1 8 . Our programme of capital market reform has greatly increased the mobilization of investible funds through primary issues from about Rs.6,000 crore in 1991-92 to over Rs. 27,500 crore in 1994-95. Even more important, we have strengthened regulation and supervision over the capital markets with a view to improving the transparency, efficiency and integrity of our stock exchanges. Systematic and determined efforts have been made to modernize the infrastructure and working of capital markets. In 1992 the National Stock Exchange did not exist. By 1995, this modern, computerized and screen-based exchange, which sets new standards of transparency in trading, accounted for more trading volume than any other stock exchange in the country. We have also taken steps to establish a system of depositories which will greatly improve our settlement systems.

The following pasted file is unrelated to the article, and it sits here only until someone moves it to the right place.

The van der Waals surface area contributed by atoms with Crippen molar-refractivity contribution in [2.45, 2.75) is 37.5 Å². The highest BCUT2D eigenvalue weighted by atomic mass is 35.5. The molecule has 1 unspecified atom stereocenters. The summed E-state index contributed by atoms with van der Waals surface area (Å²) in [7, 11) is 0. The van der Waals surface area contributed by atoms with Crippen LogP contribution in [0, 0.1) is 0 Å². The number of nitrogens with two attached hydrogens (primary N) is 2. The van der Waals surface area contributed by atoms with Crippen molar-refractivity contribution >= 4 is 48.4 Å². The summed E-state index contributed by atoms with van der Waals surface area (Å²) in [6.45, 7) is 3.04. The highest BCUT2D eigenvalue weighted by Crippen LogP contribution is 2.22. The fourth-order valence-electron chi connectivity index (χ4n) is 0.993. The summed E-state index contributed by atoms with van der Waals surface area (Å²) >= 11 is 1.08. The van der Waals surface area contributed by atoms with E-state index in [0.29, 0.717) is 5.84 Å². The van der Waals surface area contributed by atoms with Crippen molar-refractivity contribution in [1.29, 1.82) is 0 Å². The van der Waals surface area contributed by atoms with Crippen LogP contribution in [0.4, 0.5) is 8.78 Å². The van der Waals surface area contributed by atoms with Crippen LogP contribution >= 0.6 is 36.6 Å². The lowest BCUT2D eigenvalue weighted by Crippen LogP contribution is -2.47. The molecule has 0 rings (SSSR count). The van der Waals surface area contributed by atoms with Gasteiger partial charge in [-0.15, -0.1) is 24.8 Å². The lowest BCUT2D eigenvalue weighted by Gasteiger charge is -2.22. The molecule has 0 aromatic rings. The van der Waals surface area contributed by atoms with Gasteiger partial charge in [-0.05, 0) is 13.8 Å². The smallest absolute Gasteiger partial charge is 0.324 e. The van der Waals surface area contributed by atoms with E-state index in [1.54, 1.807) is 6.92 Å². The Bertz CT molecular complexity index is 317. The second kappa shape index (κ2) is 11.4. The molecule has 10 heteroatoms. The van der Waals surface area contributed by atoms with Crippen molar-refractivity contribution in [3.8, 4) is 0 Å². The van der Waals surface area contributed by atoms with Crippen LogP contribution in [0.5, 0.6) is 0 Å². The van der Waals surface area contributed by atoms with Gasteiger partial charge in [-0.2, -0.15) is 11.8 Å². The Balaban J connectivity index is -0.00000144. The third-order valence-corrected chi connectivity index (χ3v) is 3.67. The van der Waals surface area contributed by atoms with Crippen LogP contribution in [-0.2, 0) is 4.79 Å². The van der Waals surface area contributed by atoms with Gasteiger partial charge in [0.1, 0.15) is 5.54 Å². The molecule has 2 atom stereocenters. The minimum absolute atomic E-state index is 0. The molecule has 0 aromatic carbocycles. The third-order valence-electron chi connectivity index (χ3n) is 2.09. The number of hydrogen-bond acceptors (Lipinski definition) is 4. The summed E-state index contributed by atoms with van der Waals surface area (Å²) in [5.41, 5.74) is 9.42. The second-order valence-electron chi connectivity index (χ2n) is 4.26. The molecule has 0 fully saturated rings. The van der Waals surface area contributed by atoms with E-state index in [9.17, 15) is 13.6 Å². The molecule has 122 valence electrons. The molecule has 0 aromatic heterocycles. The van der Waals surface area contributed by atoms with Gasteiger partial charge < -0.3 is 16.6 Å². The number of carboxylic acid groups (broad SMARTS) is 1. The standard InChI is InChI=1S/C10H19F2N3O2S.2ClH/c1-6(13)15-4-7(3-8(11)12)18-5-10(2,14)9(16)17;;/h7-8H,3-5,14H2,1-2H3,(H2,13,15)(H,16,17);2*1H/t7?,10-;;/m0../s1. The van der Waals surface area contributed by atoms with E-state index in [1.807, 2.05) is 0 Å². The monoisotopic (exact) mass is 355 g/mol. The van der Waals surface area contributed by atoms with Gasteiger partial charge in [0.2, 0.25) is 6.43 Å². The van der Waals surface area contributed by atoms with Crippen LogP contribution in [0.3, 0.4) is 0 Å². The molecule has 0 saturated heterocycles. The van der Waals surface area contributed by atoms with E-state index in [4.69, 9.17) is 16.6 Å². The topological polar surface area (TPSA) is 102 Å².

1 9 . Our reforms in the financial sector are designed to promote savings and investment in our economy. As I have stated earlier, we must rely more and more on our own resources to finance the process of development. I am happy to report to this august House that our thrust towards self-reliance has met with success. Last year our rate of gross domestic savings (as a ratio to GDP) set a new record of 24.4 per cent, higher than at any time in our history. This financed a high rate of gross domestic investment, 25.2 per cent of GDP, and supported a record high level of real gross fixed investment, at 22.2 per cent of GDP.
2 0 . To summarize, Mr. Speaker Sir, our economy today is growing faster than 6 per cent per year. Industry is growing rapidly. Agricultural production is strong. Food stocks are high. Employment growth is buoyant. Poverty is declining. Inflation is at its lowest ebb in many years. Exports are booming. Foreign investment is buoyant. Foreign exchange reserves are comfortable. And the level of savings and investment is high.